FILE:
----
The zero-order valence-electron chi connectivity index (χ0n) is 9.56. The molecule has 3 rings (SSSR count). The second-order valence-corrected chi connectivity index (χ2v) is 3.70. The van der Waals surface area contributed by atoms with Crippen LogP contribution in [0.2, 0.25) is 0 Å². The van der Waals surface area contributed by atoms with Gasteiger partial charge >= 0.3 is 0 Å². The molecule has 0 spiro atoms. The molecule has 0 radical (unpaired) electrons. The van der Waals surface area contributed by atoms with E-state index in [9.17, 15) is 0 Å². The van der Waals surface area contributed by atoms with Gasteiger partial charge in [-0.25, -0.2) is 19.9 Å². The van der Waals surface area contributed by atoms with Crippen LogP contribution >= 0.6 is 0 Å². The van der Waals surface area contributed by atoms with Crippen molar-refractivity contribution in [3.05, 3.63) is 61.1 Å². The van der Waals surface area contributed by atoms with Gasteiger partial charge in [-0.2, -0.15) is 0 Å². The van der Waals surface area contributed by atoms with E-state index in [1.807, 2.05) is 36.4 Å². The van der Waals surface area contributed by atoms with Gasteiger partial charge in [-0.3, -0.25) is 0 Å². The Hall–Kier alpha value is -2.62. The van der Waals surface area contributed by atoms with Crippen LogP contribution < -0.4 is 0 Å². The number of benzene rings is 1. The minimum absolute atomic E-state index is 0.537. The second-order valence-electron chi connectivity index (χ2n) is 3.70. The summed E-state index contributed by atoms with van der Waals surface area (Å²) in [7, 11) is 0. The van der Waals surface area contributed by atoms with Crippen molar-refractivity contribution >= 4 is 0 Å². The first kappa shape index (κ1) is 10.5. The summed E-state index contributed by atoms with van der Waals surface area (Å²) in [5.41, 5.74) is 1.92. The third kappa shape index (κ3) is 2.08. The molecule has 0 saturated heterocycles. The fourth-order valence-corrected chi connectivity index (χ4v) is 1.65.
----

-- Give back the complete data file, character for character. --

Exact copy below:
The zero-order valence-electron chi connectivity index (χ0n) is 9.56. The molecule has 3 rings (SSSR count). The second-order valence-corrected chi connectivity index (χ2v) is 3.70. The van der Waals surface area contributed by atoms with Crippen LogP contribution in [0.2, 0.25) is 0 Å². The van der Waals surface area contributed by atoms with Gasteiger partial charge >= 0.3 is 0 Å². The molecule has 0 spiro atoms. The molecule has 0 radical (unpaired) electrons. The van der Waals surface area contributed by atoms with E-state index in [9.17, 15) is 0 Å². The van der Waals surface area contributed by atoms with Gasteiger partial charge in [-0.25, -0.2) is 19.9 Å². The van der Waals surface area contributed by atoms with Crippen LogP contribution >= 0.6 is 0 Å². The van der Waals surface area contributed by atoms with Crippen molar-refractivity contribution in [3.05, 3.63) is 61.1 Å². The van der Waals surface area contributed by atoms with Gasteiger partial charge in [-0.2, -0.15) is 0 Å². The van der Waals surface area contributed by atoms with E-state index in [1.807, 2.05) is 36.4 Å². The van der Waals surface area contributed by atoms with Gasteiger partial charge in [-0.3, -0.25) is 0 Å². The Hall–Kier alpha value is -2.62. The van der Waals surface area contributed by atoms with Crippen LogP contribution < -0.4 is 0 Å². The number of benzene rings is 1. The minimum absolute atomic E-state index is 0.537. The second-order valence-electron chi connectivity index (χ2n) is 3.70. The summed E-state index contributed by atoms with van der Waals surface area (Å²) in [7, 11) is 0. The van der Waals surface area contributed by atoms with Crippen molar-refractivity contribution >= 4 is 0 Å². The first kappa shape index (κ1) is 10.5. The summed E-state index contributed by atoms with van der Waals surface area (Å²) in [5.41, 5.74) is 1.92. The third kappa shape index (κ3) is 2.08. The molecule has 0 saturated heterocycles. The fourth-order valence-corrected chi connectivity index (χ4v) is 1.65.